Child poverty could be Tories’ Achilles heel

The Tories’ relief that the child poverty figures just published in the official Households Below Average Income (HBAI) statistics didn’t show an increase was palpable.   But that conceals the real story.   The Tories have form on this issue.   Child poverty tripled under Thatcher from 1 in 9 children to 1 in 3, but then fell by 800,000 under Labour after 1997.   Unexpectedly this trend continued initially under Cameron with a fall to 2.3 million in 2010-11 because middle class earnings declined (so that the threshold of 60% of average earnings dipped a bit) while benefits protected the poorest.   However that easing of the child poverty stigma has now come firmly to an end as a result of the housing benefit cap, the bedroom tax and the 1% cap on benefit increases.   Indeed it is now forecast, particularly if the new round of £12bn cuts is launched in the budget, that child poverty will have increased by one-third to 1 in 4 children by 2020.

Even that is not the full story.   In Opposition Cameron pledged to end the ‘moral disgrace’ of poverty.   He went further in 2006: “the Conservative party recognises, will measure and will act on relative poverty……Even if we are not destitute, we still experience poverty if we cannot afford things that society regards as essential”.   Contrast that with the Tory reaction when they believed just before the HBAI statistics were published that the child poverty figures had increased.   Were they going to ‘act on relative poverty’ to deal with a worsening situation?   No, they were going to move the goal-posts so that nothing need be done.   They were going to change the definition of poverty to take account of entrenched worklessness, family breakdown, problem debt, and alcohol and drug dependency – anything except a lack of money.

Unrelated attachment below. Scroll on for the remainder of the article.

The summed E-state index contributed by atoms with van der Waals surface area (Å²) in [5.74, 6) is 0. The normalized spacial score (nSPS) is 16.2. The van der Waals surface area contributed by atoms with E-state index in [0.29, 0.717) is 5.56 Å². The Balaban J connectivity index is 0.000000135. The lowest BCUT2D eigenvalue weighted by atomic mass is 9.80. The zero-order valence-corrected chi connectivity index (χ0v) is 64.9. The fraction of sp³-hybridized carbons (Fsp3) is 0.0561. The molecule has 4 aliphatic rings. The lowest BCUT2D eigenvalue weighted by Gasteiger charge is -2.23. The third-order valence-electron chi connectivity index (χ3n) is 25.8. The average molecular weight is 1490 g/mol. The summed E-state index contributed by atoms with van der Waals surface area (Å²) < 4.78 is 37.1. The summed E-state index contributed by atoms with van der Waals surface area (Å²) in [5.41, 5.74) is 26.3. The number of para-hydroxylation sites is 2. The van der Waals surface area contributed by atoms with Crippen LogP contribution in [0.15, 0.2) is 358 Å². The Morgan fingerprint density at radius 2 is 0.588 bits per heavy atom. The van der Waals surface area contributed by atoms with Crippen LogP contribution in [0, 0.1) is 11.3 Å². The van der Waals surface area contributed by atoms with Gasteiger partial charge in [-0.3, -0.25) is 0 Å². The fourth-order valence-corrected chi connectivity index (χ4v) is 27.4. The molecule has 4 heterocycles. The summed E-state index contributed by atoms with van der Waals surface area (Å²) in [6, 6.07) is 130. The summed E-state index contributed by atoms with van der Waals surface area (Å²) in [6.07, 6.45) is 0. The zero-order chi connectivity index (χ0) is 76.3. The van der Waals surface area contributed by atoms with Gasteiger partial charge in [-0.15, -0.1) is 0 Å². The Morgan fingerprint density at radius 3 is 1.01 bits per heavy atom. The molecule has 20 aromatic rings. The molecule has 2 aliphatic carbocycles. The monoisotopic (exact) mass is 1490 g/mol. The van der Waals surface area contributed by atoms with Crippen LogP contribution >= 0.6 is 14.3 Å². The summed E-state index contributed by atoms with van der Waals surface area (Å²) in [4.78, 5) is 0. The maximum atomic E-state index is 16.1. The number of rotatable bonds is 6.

Then there is still this unidentified £12bn welfare cuts promised in the budget.   After £21bn cuts in the last Parliament, this is now much harder to make without causing real pain and destitution.   The cuts already announced – removing housing benefit from 18-21 year olds, a 2-year freeze on working-age benefits, and the reduction of the benefit cap from £26,000 to £23,000 – will only raise about £1.5bn.   So where will the remaining £10.5bn come from?

The other obvious trigger point for a big political kickback is that the budget is likely to include such provocative hand-outs to the rich as the reduction in the top rate of income tax from 45% to 40% (which is mainly a gift to millionaires) and the raising of the nil rate band for inheritance tax from £325,000 to £1 million, which will benefit exclusively the richest 6% of families in the UK and given that the surviving spouse inherits the same tax break, it’s worth £2 million in tax saving for Britain’s very richest families.

7 thoughts on “Child poverty could be Tories’ Achilles heel

  1. Hum lets see now thatchers britain has taking the milk out of our babies arms now fast forward we now have rtu ids pushing his universal credits on us broken has it is but now under this uc he can realy take us back further in time yes working all those hours on low pay ouch you are now called into your local jcp and asked whot are you doing to get off benefits next the call goes out next you see you sleeped walked into his net yep you to after working 60 are now that social scrounger next come on next back to the dark ages next jeff3

  2. Jeffery Davies_

    Can’t add much to that, Dark Ages or the Third World ?